Publicity on a labour shortage in the kiwifruit industry last season had an interesting side effect: it attracted people to come and work in the industry, says New Zealand Kiwifruit Growers (NZKGI) chief executive Nikki Johnson.
They have an opportunity to be part of the horticulture success story without necessarily having to sell their entire farm to do it.
The latest Ministry for Primary Industries (MPI) Situation and Outlook report paints a highly positive picture for the primary sector overall, with horticulture standing out as an emerging force for 2019.
Horticultural exports are forecast to rise by 13%, topping $6 billion and the boost is largely coming from improved apple and kiwifruit values and yields for the season.
Last season’s kiwifruit production was 25% up on the poor yields the year before. Coupled to the conversion to greater areas of high value SunGold kiwifruit, some orchardists are experiencing 90% higher orchard gate returns compared to Green varieties.
For farmers in parts of the upper and central North Island the improvement in returns can offer a double barrelled opportunity to have a foot in both the horticultural and pastoral sector, spreading their risk, optimising their property’s return and even helping inject some additional capital value into it.
ANZ’s report on kiwifruit industry investment released late last year highlighted the broadening opportunities beyond traditional kiwifruit growing areas, including parts of Northland for the SunGold variety.
University of Waikato has estimated kiwifruit earnings in that region will more than double to $72 million by 2030, as will the number of people working in the sector.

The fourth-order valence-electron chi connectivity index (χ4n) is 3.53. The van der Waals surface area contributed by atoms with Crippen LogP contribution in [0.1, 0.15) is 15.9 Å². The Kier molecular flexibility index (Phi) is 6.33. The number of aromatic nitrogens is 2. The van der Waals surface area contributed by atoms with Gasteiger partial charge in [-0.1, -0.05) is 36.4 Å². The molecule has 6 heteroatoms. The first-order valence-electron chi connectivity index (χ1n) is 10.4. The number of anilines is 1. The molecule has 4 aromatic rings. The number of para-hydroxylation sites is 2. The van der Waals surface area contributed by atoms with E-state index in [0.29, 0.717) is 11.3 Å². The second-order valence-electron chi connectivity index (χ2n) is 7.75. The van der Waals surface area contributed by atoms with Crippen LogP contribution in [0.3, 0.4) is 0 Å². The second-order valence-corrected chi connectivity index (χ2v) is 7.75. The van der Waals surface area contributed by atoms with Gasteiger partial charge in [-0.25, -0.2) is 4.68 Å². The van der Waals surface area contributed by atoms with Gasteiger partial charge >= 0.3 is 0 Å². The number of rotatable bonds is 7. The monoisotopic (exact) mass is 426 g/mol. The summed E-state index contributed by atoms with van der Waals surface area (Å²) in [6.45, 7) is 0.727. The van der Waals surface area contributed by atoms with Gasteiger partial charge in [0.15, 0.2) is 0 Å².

The ability of SunGold to grow well outside of its traditional areas in Bay of Plenty is also opening up opportunities for larger iwi land holders in remote Eastern Bay of Plenty districts.
Bayleys Te Puke rural real estate agent Snow Williams says he has a database bulging with buyers interested in kiwifruit orchards in the BoP, and his greatest challenge is finding orchards for eachbuyer.
“It is fair to say supply is quite tight; any growers who have orchards and are successful are not really in a mind to sell at this point, and many are keen to expand; and then there are those seeking entry into the orchard market. It’s keeping competition hot for good properties.”
He sees an opportunity for farmers in areas suitable for Green and SunGold kiwifruit to consider looking over the fence at their horticultural options.
A bit on the side
Snow Williams has one client who recently split 40ha off their pastoral property for kiwifruit.
“But we are not seeing as many as you may think, and pastoral farmers tend to stick to what they do; but it is not beyond the bounds to look at options.”
Williams says some kiwifruit options could be a useful life-stage choice for older farmers on smaller farms in suitable areas.
“You could be on a 60-70ha unit and approaching retirement, but possibly not wanting to leave the farm. You could put a reasonable portion of it into kiwifruit, even lease it out for the income, and keep some of the area for drystock grazing. As farmers age we could expect to see more of this happen.”
Kiwifruit management can integrate well into a pastoral farming calendar, with the busy picking season coming as pastoral focus tapers off into autumn, while winter pruning comes when things are quieter onfarm.
“You can do as much, or as little, as you choose given the management options and skills out there.”
The ANZ kiwifruit investment report cautions that any greenfields development must be appropriately capitalised or be backed by other income to support outgoing cashflows for the first few years.